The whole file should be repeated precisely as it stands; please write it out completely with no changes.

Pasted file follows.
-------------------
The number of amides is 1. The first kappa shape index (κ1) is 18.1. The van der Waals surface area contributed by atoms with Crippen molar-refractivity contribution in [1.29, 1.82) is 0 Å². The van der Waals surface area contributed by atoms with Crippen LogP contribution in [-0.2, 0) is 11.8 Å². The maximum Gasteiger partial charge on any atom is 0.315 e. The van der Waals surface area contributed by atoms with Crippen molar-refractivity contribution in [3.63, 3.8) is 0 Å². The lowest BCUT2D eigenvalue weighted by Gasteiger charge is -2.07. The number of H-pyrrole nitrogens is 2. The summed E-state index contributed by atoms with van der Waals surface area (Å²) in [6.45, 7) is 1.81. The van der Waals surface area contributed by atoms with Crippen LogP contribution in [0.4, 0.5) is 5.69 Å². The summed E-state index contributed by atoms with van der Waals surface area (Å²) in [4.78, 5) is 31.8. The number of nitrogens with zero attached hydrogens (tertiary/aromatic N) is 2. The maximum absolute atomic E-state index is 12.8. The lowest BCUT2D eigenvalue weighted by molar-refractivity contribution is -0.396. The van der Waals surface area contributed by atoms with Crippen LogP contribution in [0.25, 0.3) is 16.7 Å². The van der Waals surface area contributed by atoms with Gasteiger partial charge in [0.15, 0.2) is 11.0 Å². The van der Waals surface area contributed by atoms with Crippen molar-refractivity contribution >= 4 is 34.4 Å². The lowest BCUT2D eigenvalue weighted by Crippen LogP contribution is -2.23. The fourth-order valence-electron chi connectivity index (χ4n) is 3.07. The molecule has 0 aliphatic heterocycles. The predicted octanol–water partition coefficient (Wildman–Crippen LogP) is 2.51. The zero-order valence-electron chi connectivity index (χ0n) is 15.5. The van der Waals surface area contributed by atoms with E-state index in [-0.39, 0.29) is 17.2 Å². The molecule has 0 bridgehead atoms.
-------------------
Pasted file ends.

The number of amides is 1. The first kappa shape index (κ1) is 18.1. The van der Waals surface area contributed by atoms with Crippen molar-refractivity contribution in [1.29, 1.82) is 0 Å². The van der Waals surface area contributed by atoms with Crippen LogP contribution in [-0.2, 0) is 11.8 Å². The maximum Gasteiger partial charge on any atom is 0.315 e. The van der Waals surface area contributed by atoms with Crippen molar-refractivity contribution in [3.63, 3.8) is 0 Å². The lowest BCUT2D eigenvalue weighted by Gasteiger charge is -2.07. The number of H-pyrrole nitrogens is 2. The summed E-state index contributed by atoms with van der Waals surface area (Å²) in [6.45, 7) is 1.81. The van der Waals surface area contributed by atoms with Crippen LogP contribution in [0.4, 0.5) is 5.69 Å². The summed E-state index contributed by atoms with van der Waals surface area (Å²) in [4.78, 5) is 31.8. The number of nitrogens with zero attached hydrogens (tertiary/aromatic N) is 2. The maximum absolute atomic E-state index is 12.8. The lowest BCUT2D eigenvalue weighted by molar-refractivity contribution is -0.396. The van der Waals surface area contributed by atoms with Crippen LogP contribution in [0.25, 0.3) is 16.7 Å². The van der Waals surface area contributed by atoms with Gasteiger partial charge in [0.15, 0.2) is 11.0 Å². The van der Waals surface area contributed by atoms with Crippen molar-refractivity contribution >= 4 is 34.4 Å². The lowest BCUT2D eigenvalue weighted by Crippen LogP contribution is -2.23. The fourth-order valence-electron chi connectivity index (χ4n) is 3.07. The molecule has 0 aliphatic heterocycles. The predicted octanol–water partition coefficient (Wildman–Crippen LogP) is 2.51. The zero-order valence-electron chi connectivity index (χ0n) is 15.5. The van der Waals surface area contributed by atoms with E-state index in [-0.39, 0.29) is 17.2 Å². The molecule has 0 bridgehead atoms.